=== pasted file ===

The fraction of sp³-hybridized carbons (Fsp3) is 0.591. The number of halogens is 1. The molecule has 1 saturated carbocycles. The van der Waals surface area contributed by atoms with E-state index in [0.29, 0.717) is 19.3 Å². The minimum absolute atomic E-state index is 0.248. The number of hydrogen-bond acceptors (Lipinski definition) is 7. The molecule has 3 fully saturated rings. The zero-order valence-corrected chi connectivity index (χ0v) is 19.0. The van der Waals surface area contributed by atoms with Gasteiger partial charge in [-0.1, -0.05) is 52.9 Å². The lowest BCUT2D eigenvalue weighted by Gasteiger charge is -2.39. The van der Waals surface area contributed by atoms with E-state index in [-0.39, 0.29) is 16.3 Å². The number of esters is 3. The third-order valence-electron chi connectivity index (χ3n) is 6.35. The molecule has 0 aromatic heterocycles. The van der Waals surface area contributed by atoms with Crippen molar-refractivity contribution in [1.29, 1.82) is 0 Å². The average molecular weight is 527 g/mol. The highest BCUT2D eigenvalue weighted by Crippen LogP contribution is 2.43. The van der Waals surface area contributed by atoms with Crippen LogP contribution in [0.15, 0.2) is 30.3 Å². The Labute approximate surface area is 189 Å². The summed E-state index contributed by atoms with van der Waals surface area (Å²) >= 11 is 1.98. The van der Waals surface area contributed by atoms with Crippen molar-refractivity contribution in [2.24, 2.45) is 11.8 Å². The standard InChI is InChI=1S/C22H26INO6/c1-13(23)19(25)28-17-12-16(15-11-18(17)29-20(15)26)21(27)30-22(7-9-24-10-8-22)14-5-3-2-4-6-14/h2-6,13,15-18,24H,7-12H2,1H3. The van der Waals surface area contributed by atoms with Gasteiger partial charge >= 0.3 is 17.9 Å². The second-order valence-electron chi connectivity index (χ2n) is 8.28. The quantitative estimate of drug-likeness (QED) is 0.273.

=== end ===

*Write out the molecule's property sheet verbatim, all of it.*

The fraction of sp³-hybridized carbons (Fsp3) is 0.591. The number of halogens is 1. The molecule has 1 saturated carbocycles. The van der Waals surface area contributed by atoms with E-state index in [0.29, 0.717) is 19.3 Å². The minimum absolute atomic E-state index is 0.248. The number of hydrogen-bond acceptors (Lipinski definition) is 7. The molecule has 3 fully saturated rings. The zero-order valence-corrected chi connectivity index (χ0v) is 19.0. The van der Waals surface area contributed by atoms with Gasteiger partial charge in [-0.1, -0.05) is 52.9 Å². The lowest BCUT2D eigenvalue weighted by Gasteiger charge is -2.39. The van der Waals surface area contributed by atoms with E-state index in [-0.39, 0.29) is 16.3 Å². The number of esters is 3. The third-order valence-electron chi connectivity index (χ3n) is 6.35. The molecule has 0 aromatic heterocycles. The van der Waals surface area contributed by atoms with Crippen molar-refractivity contribution in [1.29, 1.82) is 0 Å². The average molecular weight is 527 g/mol. The highest BCUT2D eigenvalue weighted by Crippen LogP contribution is 2.43. The van der Waals surface area contributed by atoms with Crippen LogP contribution in [0.15, 0.2) is 30.3 Å². The Labute approximate surface area is 189 Å². The summed E-state index contributed by atoms with van der Waals surface area (Å²) >= 11 is 1.98. The van der Waals surface area contributed by atoms with Crippen molar-refractivity contribution in [2.24, 2.45) is 11.8 Å². The standard InChI is InChI=1S/C22H26INO6/c1-13(23)19(25)28-17-12-16(15-11-18(17)29-20(15)26)21(27)30-22(7-9-24-10-8-22)14-5-3-2-4-6-14/h2-6,13,15-18,24H,7-12H2,1H3. The van der Waals surface area contributed by atoms with Gasteiger partial charge >= 0.3 is 17.9 Å². The second-order valence-electron chi connectivity index (χ2n) is 8.28. The quantitative estimate of drug-likeness (QED) is 0.273.